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Reflection upon the in-betweenness of things produces unexpected results—A critical time that warrants the closest scrutiny. Yet, so strapped for beginnings, so obsessed for shortcuts, so impatient for outcomes, I’ve often lost untold riches that could have broadened my vision even further.

Only within the end of my senior years have I deepened the unwrapping of the layers of my birthright: I call this transition time. No longer in a hurry about anything, I stop in my tracks and poke around, much like a tree sparrow examining a seed outside my study window. Especially is this true of a striking metaphor in a poem, more to stash away for future use. Such experiences evoke deep sighing, laughter, even exclamation, “Would you look at that!”

At times, I feel as though I were being turned upside down. Life has a way of doing precisely that—whatever it takes to keep going, with the full engagement of the senses and the ongoing search for words to scratch the surface of reality.

Yesterday’s sole blooming of the gold crocus in my front garden evidenced this imperative to stop and look: How the dull grey/brown mulch framed this first sign of new life, as if a wink from Creator God, for that was what it was. Later today, it will snow – another wink.

This is the Ultimate who we seek, hiding out in the in-betweenness  of things.

“Namaste, Liz!” Within the door-frame of my study stood the hospice chaplain, her eyes lowered, her fingers tented in a prayer position upon her chest. It was Eunice, time for our Thursday morning meeting, an appointment she has seldom canceled during our two years together. As she slipped off her navy jacket and sank into my desk chair, she crossed her legs, leaned forward. I was hers for the hour, mask and all.

“Good to see you, again, Eunice,” I said adjusting my voice amplifier to reduce the stress of making speech, one of the symptoms of my terminal illness. “Thanks for coming. Seems as you were just here.”

“I feel the same way. Picking up from where we left off comes easy.” Her soft eyes welled with compassion. The variety and depth of subjects explored, the book titles shared, questions about my blogs, the laughter, and the silent moments have opened us to the grace of the present moment—both eager to learn of LIFE’S fulness.

Early on, she had given me a copy of Thich Nhat Hanh’s paperback, The Miracle of Mindfulness: Introduction to the Practice of Meditation (1999). Periodically, have I thumbed its pages, paused to reflect upon its wisdom that startles in simplicity, that grounds in humility, that deepens my acceptance of what is—all of this while awaiting the most momentous experience in my short span of eighty-six years on planet Earth.

Until that time comes, Eunice will continue tracking my psycho-spiritual growth—a fascinating process, with each days’ dreams and new learning.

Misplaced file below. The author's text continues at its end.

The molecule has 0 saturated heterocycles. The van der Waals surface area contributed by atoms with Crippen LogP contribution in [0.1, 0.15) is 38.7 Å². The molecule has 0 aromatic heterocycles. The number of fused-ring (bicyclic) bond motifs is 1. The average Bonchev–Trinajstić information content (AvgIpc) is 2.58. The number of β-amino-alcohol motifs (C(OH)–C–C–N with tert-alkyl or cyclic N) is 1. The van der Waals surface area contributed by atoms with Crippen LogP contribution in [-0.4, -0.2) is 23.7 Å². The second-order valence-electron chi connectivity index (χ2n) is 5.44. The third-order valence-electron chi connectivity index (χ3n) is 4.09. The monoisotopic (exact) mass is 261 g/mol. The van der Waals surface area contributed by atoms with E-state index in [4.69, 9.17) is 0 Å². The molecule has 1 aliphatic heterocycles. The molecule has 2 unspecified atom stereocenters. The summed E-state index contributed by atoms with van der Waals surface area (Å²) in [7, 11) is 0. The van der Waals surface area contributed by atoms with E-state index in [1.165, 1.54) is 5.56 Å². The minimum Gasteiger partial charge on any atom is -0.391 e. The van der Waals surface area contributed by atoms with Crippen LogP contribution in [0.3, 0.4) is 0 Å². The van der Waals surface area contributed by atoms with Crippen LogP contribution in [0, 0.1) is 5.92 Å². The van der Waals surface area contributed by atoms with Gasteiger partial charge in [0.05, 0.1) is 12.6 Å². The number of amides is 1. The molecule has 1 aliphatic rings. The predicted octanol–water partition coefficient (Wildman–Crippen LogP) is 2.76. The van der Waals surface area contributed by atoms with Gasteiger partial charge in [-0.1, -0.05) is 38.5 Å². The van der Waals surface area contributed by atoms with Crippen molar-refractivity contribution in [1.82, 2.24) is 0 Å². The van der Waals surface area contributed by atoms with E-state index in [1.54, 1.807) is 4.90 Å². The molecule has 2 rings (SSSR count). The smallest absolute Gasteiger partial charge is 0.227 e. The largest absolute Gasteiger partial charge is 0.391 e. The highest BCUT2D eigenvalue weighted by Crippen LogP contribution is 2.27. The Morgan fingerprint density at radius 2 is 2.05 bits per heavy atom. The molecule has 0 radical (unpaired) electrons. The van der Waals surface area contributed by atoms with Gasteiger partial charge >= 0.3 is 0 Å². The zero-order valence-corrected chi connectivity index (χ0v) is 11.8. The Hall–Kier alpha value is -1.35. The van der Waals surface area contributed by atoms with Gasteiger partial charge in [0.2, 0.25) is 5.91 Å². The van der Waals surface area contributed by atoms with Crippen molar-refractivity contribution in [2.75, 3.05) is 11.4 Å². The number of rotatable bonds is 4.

Around 4:30 A.M., I awoke with this dream, one of direction:

I was invited to attend a weeklong seminar with a mixed group of academics in an Old World estate, located in the Swiss Alps. The pine cone-laden evergreens seen from the open windows of my spacious private room scented the air. In the garage was a Rolls Royce for my use.

The first morning, the Director, the seven professors, among whom were my former Jungian analyst, Ellen Sheire, and the other students met around a large oak table in the conference room. The Director’s opening comments frustrated my expectation of being credentialed at the conclusion of my studies. Not so. I was to work with my professor this week, deepen those studies during the coming year, and in the following, return to be tested before being handed over to the next professor as the others were doing. To myself, I moaned that my credentialing would take years.

Then, the Director noted my anger and said, “We didn’t fully inform you about the process because we wanted a candidate willing to learn our way of handling things. We know you’re teachable.”

The Director, a strong compassionate stand-in for the Sacred in my psyche, had arranged everything. I had only to participate. The Old World estate, located in the Swiss Alps, more than fulfilled my need for beauty and order and solitude. The mixed group of academics provided psychic stimulation. The seven professors, together with Ellen Sheire, were seasoned guides into the new learning, ahead of me.

My takeaway from this dream is the need for deeper patience and willingness with the process of my terminal illness. I still have much to learn. I’m not in charge.

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